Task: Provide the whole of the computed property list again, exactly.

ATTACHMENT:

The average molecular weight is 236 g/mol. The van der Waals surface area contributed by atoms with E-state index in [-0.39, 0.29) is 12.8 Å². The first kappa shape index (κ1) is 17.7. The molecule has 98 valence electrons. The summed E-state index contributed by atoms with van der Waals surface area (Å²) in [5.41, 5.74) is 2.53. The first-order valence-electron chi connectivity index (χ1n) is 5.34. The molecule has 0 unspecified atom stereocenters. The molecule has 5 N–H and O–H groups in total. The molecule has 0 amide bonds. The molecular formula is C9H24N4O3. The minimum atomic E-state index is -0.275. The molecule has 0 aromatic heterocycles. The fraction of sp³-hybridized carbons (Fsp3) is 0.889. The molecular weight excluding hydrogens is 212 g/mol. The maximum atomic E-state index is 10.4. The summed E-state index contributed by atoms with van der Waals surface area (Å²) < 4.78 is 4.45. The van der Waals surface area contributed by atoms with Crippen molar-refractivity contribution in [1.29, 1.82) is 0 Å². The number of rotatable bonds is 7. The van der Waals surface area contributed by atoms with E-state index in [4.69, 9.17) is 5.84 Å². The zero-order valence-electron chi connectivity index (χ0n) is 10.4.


The average molecular weight is 236 g/mol. The van der Waals surface area contributed by atoms with E-state index in [-0.39, 0.29) is 12.8 Å². The first kappa shape index (κ1) is 17.7. The molecule has 98 valence electrons. The summed E-state index contributed by atoms with van der Waals surface area (Å²) in [5.41, 5.74) is 2.53. The first-order valence-electron chi connectivity index (χ1n) is 5.34. The molecule has 0 unspecified atom stereocenters. The molecule has 5 N–H and O–H groups in total. The molecule has 0 amide bonds. The molecular formula is C9H24N4O3. The minimum atomic E-state index is -0.275. The molecule has 0 aromatic heterocycles. The fraction of sp³-hybridized carbons (Fsp3) is 0.889. The molecular weight excluding hydrogens is 212 g/mol. The maximum atomic E-state index is 10.4. The summed E-state index contributed by atoms with van der Waals surface area (Å²) < 4.78 is 4.45. The van der Waals surface area contributed by atoms with Crippen molar-refractivity contribution in [1.29, 1.82) is 0 Å². The number of rotatable bonds is 7. The van der Waals surface area contributed by atoms with E-state index in [4.69, 9.17) is 5.84 Å². The zero-order valence-electron chi connectivity index (χ0n) is 10.4.